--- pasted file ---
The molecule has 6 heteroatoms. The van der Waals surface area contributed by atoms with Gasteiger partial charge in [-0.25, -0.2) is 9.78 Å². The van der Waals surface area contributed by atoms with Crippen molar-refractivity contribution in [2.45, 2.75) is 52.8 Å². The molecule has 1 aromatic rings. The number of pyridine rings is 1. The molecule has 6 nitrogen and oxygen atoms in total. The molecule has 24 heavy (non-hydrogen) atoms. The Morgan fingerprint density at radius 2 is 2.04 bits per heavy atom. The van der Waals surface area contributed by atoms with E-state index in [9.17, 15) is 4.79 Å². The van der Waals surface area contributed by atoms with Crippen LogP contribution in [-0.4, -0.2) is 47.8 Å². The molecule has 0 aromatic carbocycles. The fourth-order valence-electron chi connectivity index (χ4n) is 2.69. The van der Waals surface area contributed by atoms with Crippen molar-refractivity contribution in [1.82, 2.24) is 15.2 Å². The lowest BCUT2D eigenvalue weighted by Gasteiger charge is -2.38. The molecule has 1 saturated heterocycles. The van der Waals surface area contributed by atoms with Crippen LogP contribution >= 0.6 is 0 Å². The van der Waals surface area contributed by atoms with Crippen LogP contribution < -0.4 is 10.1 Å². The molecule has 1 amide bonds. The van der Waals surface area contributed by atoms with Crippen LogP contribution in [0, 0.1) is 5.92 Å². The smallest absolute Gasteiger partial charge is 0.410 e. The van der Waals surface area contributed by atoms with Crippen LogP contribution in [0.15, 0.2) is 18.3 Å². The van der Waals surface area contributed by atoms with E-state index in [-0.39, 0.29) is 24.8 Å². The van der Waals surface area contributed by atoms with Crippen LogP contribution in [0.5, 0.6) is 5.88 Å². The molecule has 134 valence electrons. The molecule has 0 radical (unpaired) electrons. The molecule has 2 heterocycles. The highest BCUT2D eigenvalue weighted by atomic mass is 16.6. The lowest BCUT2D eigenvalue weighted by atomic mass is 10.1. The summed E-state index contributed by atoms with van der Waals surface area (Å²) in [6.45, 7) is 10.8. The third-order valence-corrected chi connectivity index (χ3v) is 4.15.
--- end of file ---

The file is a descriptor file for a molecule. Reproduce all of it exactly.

The molecule has 6 heteroatoms. The van der Waals surface area contributed by atoms with Gasteiger partial charge in [-0.25, -0.2) is 9.78 Å². The van der Waals surface area contributed by atoms with Crippen molar-refractivity contribution in [2.45, 2.75) is 52.8 Å². The molecule has 1 aromatic rings. The number of pyridine rings is 1. The molecule has 6 nitrogen and oxygen atoms in total. The molecule has 24 heavy (non-hydrogen) atoms. The Morgan fingerprint density at radius 2 is 2.04 bits per heavy atom. The van der Waals surface area contributed by atoms with E-state index in [9.17, 15) is 4.79 Å². The van der Waals surface area contributed by atoms with Crippen LogP contribution in [-0.4, -0.2) is 47.8 Å². The molecule has 0 aromatic carbocycles. The fourth-order valence-electron chi connectivity index (χ4n) is 2.69. The van der Waals surface area contributed by atoms with Crippen molar-refractivity contribution in [1.82, 2.24) is 15.2 Å². The lowest BCUT2D eigenvalue weighted by Gasteiger charge is -2.38. The molecule has 1 saturated heterocycles. The van der Waals surface area contributed by atoms with Crippen LogP contribution >= 0.6 is 0 Å². The van der Waals surface area contributed by atoms with Crippen LogP contribution < -0.4 is 10.1 Å². The molecule has 1 amide bonds. The van der Waals surface area contributed by atoms with Crippen LogP contribution in [0, 0.1) is 5.92 Å². The smallest absolute Gasteiger partial charge is 0.410 e. The van der Waals surface area contributed by atoms with Crippen LogP contribution in [0.15, 0.2) is 18.3 Å². The van der Waals surface area contributed by atoms with E-state index in [-0.39, 0.29) is 24.8 Å². The van der Waals surface area contributed by atoms with Crippen LogP contribution in [0.5, 0.6) is 5.88 Å². The molecule has 134 valence electrons. The molecule has 0 radical (unpaired) electrons. The molecule has 2 heterocycles. The highest BCUT2D eigenvalue weighted by atomic mass is 16.6. The lowest BCUT2D eigenvalue weighted by atomic mass is 10.1. The summed E-state index contributed by atoms with van der Waals surface area (Å²) in [6.45, 7) is 10.8. The third-order valence-corrected chi connectivity index (χ3v) is 4.15.